As 1080 Group faithful know, we focus largely on behavioral (rather than technical) analysis, but sometimes something…or someone…comes along that takes a techie thing and tells a story.
Enter Robb Cason and a little backstory. I met Robb in 1999 when I walked to the (very empty) end of the 6th floor office at EnvoyGlobal, a teleconferencing firm, early web conferencing reseller and the first place anywhere to offer independent webinar event services. I could choose any open desk out of 40. Only two of them were occupied, one was Robb. We later co-founded Corvent (acquired by Intercall).
Anyway, Robb’s now VP of Adoption Services at Vidyo. I recently connected with him and received a demo of Vidyo’s solution. Here are a few thoughts.
Vidyo Desktop supports up to 9 cameras (presenters), and up to 300 viewers of those cameras at a time. Using my MacBook Pro from the home office, I had to download and install the Vidyo desktop app. The default view on launching the app is a settings panel. The good news: there’s a lot of flexibility. The bad news: I’m not sure I’d want the first thing an attendee sees being a settings panel.
Given that I was on a home broadband connection (on wireless, no less), the service worked fine in our time together. I did learn one nice thing…Vidyo auto-adjusts video frame rates at the individual user level. With the vagaries of the internet, this is a nice touch…end users don’t usually know (or care) what’s wrong, just that it’s working or not. This is a big improvement over many services that don’t have similar smarts.
Of particular interest to me…but untested in this case…is how the experience would unfold for mobile users (e.g., iPad). There’s a general rush on in the industry to be mobile friendly (as well there should be), but if this is important to your user base, I’d test it. The “RFP checkmark” for many organizations still delivers a lackluster user experience.
Techie Stuff Made Nice
Robb knows how to point out things that drive value in an organization, and that’s one thing we always agreed on…it’s first about “how do I do my job better and deliver value to clients, prospects, shareholders, etc?” To this end, one of the things that Robb’s figured out is that a key decision maker for many organizations isn’t the end user, it’s the IT department. A few things they’ll appreciate might include Vidyo’s approach to having one super-connected gateway. The geeky behind-the-scenes stuff means you can connect Vidyo with other things (e.g., that expensive telepresence suite near the CEO’s office) or other solutions such as Microsoft Lync, IBM Lotus Sametime, Adobe Connect. IT wizards tend to like this stuff because they answer to senior management who doesn’t care how this happens, they just want it to happen.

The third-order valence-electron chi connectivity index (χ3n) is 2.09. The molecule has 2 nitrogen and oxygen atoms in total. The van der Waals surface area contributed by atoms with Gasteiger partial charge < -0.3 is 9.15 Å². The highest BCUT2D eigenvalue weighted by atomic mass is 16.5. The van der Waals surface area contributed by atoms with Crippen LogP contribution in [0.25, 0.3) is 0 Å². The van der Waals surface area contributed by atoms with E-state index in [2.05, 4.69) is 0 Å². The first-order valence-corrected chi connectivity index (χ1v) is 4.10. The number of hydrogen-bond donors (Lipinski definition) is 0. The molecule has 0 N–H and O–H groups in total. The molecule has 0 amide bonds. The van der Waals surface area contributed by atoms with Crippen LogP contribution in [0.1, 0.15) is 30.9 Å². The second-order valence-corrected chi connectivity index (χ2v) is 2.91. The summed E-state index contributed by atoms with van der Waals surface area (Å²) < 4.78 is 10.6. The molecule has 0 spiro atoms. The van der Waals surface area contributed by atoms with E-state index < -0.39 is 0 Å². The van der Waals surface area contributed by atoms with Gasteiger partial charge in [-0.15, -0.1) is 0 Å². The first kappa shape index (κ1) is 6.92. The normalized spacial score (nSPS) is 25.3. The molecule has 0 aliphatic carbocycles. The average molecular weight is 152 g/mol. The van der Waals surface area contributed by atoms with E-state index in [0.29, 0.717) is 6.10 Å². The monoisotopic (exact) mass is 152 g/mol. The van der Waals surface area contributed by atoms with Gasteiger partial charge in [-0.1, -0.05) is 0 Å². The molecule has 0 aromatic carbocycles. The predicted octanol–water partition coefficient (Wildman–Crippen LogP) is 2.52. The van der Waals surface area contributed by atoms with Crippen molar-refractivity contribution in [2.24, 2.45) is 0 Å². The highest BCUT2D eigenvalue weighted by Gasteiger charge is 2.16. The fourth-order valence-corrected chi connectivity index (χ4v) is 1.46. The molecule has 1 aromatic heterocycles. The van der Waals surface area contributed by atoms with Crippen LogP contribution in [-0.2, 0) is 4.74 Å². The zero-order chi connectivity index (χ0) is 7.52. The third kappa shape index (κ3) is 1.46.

Bear in mind that I’m well aware that many video conferencing solutions are attempting or have solved this problem. Often, however, this is a response to necessity rather than being a strategic “we’ll play nice with anyone” approach.
The Bottom Line
I don’t get into pricing/packaging in posts like this, but here’s a little speculation based on a dozen years in the conferencing market: Vidyo probably isn’t targeting small and medium business. Note that they may, in fact, have something for the little guy (call them, not me :)), but much of what I saw will appeal to larger organizations who need to deploy quality video conferencing and have it play nice in an enterprise environment. The web/data conferencing was functional, and while I’m not sure it’s going to light anybody’s fire, it’s not their lead story. For many, sharing a desktop (or PowerPoint thereon) is all that’s needed. These things also change quickly, so as always, it’s worth adding Vidyo to your short list if a solid video conferencing experience is a key criteria in what you’re looking for.